Libertie by Kaitlyn Greenidge: read the opening

14 April 2021

‘A feat of monumental thematic imagination’ – The New York Times

May 2021 Book of the Month for Roxane Gay’s Book Club

Coming of age as a free-born Black girl in Brooklyn after the Civil War, Libertie Sampson was all too aware that her purposeful mother, a practicing physician, had a vision for their future together: Libertie would go to medical school and practice alongside her. But Libertie, drawn more to music than science, feels stifled by her mother’s choices and is hungry for something else – is there really only one way to have an autonomous life? And she is constantly reminded that, unlike her mother who can pass, Libertie has skin that is too dark. When a young man from Haiti proposes to Libertie and promises she will be his equal on the island, she accepts, only to discover that she is still subordinate to him and all men. As she tries to parse what freedom actually means for a Black woman, Libertie struggles with where she might find it – for herself and for generations to come.

Libertie comes out on 29th April.

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Follow the author @SurlyBassey on Twitter


Se pa tout blesi ki geri

Not all wounds heal

1860

I saw my mother raise a man from the dead. “It still didn’t help him much, my love,” she told me. But I saw her do it all the same. That’s how I knew she was magic.

The time I saw Mama raise a man from the dead, it was close to dusk. Mama and her nurse, Lenore, were in her office—Mama with her little greasy glasses on the tip of her nose, balancing the books, and Lenore banking the fire. That was the rule in Mama’s office—the fire was kept burning from dawn till after dinner, and we never let it go out completely. Even on the hottest days, when my linen collar stuck to the back of my neck and the belly of Lenore’s apron was stained with sweat, a mess of logs and twigs was lit up down there, waiting.

When the dead man came, it was spring. I was playing on the stoop. I’d broken a stick off the mulberry bush, so young it had resisted the pull of my fist. I’d had to work for it. Once I’d wrenched it off, I stripped the bark and rubbed the wet wood underneath on the flagstone, pressing the green into rock.

I heard a rumbling come close and looked up, and I could see, down the road, a mule plodding slow and steady with a covered wagon, a ribbon of dust trailing behind it.

In those days, the road to our house was narrow and only just cut through the brush. Our house was set back—Grandfather, my mother’s father, had made his money raising pigs and kept the house and pens away from everyone else to protect his neighbors, and his reputation, from the undermining smell of swine. No one respects a man, no matter how rich and distinguished-looking, who stinks of pig scat. The house was set up on a rise, so we could always see who was coming. Usually, it was Mama’s patients, walking or limping or running to her office. Wagons were rare.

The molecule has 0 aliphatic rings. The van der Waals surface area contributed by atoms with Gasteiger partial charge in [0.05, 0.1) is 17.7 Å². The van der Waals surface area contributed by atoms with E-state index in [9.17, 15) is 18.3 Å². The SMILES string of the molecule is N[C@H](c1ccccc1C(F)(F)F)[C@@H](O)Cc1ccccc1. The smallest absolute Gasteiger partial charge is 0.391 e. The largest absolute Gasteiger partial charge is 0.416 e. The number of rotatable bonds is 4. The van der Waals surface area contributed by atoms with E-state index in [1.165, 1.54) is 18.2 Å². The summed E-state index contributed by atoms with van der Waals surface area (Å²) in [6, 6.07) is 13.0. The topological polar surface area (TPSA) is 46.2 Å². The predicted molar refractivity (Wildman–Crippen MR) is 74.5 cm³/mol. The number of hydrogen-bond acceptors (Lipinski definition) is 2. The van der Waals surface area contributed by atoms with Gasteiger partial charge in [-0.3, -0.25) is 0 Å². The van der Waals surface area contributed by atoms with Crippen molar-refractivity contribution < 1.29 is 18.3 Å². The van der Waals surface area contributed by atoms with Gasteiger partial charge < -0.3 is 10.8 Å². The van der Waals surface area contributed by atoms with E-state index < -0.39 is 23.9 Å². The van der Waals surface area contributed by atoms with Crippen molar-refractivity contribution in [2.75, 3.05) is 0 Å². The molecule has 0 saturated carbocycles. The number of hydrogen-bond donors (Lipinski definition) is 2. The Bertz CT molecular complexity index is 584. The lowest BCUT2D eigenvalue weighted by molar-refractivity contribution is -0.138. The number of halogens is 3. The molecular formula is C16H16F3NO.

When it first turned onto our road, the cart was moving slowly. But once it passed the bowed-over walnut tree, the woman at the seat snapped her whip, and the mule began to move a little faster, until it was upon us.

“Where’s your mother?”

I opened my mouth, but before I could call for her, my mother rushed to the door, Lenore behind her.

“Quick,” was all Mama said, and the woman came down off the seat. A boy, about twelve or thirteen, followed. They were both dressed in mourning clothes. The woman’s skirt was full. Embroidered on the bodice of her dress were a dozen black lilies, done in cord. The boy’s mourning suit was dusty but perfectly fit to his form. At his neck was a velvet bow tie, come undone on the journey. The woman carried an enormous beaded handbag—it, too, was dusty but looked rich. It was covered in a thousand little eyes of jet that winked at me in the last bit of sun.

“Go, Lenore,” my mother said, and Lenore and the woman and the boy all went to the back of the wagon, the boy hopping up in the bed and pushing something that lay there, Lenore and the woman standing, arms ready to catch it. Finally, after much scraping, a coffin heaved out of the wagon bed. It was crudely made, a white, bright wood, heavy enough that Lenore and the woman stumbled as they carried it. When the coffin passed me, I could smell the sawdust still on it.

My mother stepped down off the stoop then, and the four of them lifted it up and managed it into the office. As soon as they got it inside, they set it on the ground and pushed it home. I could hear the rough pine shuffling across the floor.

“You’re early.” Mama struggled with the box. “Don’t start with me, Cathy,” the woman said, and Lenore looked up, and so did I. No one, except Grandfather before he died, dared call Mama “Cathy.” To everyone except for me, she was always “Doctor.” But Mama did not bristle and did not correct, as she would have with anyone else.

“Word was you’d be here at midnight.”

“We couldn’t leave,” the woman said. “He wasn’t ready.”

The woman knelt down in her dusty skirts and drew a long, skinny claw hammer from the handbag. She turned it on its head and began to pull at the nails on the coffin’s face. She grunted. “Here, Lucien.” She signaled to the boy. “Put some grease into it.” He fell down beside her, took the hammer from her hands, and began to pull at the nails she’d left behind.

Mama watched, eagerly. We all did. I crossed the room to stand beside her, slipped my hand into hers.

Mama started at my touch. “If you’d only come later.”

The woman’s head jerked up, her expression sharp, and then she looked at my hand in Mama’s, and her frown softened.

“I know we’ve done it differently. This time we really tried,” she said. “Besides, my Lucien sees all this and more. If you do this work, Cathy, your children will know sooner or later.”

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